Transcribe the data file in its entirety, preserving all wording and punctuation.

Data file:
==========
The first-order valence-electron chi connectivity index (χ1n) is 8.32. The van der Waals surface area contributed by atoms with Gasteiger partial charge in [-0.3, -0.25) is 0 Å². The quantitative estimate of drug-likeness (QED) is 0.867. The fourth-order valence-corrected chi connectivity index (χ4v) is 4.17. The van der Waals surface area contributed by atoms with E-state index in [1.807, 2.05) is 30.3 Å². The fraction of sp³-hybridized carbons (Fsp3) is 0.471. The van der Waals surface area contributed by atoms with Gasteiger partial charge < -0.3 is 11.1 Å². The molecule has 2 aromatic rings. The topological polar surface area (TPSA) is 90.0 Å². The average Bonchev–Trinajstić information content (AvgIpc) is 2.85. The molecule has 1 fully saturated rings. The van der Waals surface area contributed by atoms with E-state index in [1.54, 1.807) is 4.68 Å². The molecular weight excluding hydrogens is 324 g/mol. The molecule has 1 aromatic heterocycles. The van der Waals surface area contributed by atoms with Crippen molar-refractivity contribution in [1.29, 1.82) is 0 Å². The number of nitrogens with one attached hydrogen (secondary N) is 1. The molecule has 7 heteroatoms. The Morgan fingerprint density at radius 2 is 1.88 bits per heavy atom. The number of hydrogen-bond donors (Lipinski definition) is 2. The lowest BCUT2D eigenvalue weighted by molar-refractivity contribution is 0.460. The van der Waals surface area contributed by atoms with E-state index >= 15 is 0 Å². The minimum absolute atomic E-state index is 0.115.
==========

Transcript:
The first-order valence-electron chi connectivity index (χ1n) is 8.32. The van der Waals surface area contributed by atoms with Gasteiger partial charge in [-0.3, -0.25) is 0 Å². The quantitative estimate of drug-likeness (QED) is 0.867. The fourth-order valence-corrected chi connectivity index (χ4v) is 4.17. The van der Waals surface area contributed by atoms with E-state index in [1.807, 2.05) is 30.3 Å². The fraction of sp³-hybridized carbons (Fsp3) is 0.471. The van der Waals surface area contributed by atoms with Gasteiger partial charge < -0.3 is 11.1 Å². The molecule has 2 aromatic rings. The topological polar surface area (TPSA) is 90.0 Å². The average Bonchev–Trinajstić information content (AvgIpc) is 2.85. The molecule has 1 fully saturated rings. The van der Waals surface area contributed by atoms with E-state index in [1.54, 1.807) is 4.68 Å². The molecular weight excluding hydrogens is 324 g/mol. The molecule has 1 aromatic heterocycles. The van der Waals surface area contributed by atoms with Crippen molar-refractivity contribution in [1.29, 1.82) is 0 Å². The number of nitrogens with one attached hydrogen (secondary N) is 1. The molecule has 7 heteroatoms. The Morgan fingerprint density at radius 2 is 1.88 bits per heavy atom. The number of hydrogen-bond donors (Lipinski definition) is 2. The lowest BCUT2D eigenvalue weighted by molar-refractivity contribution is 0.460. The van der Waals surface area contributed by atoms with E-state index >= 15 is 0 Å². The minimum absolute atomic E-state index is 0.115.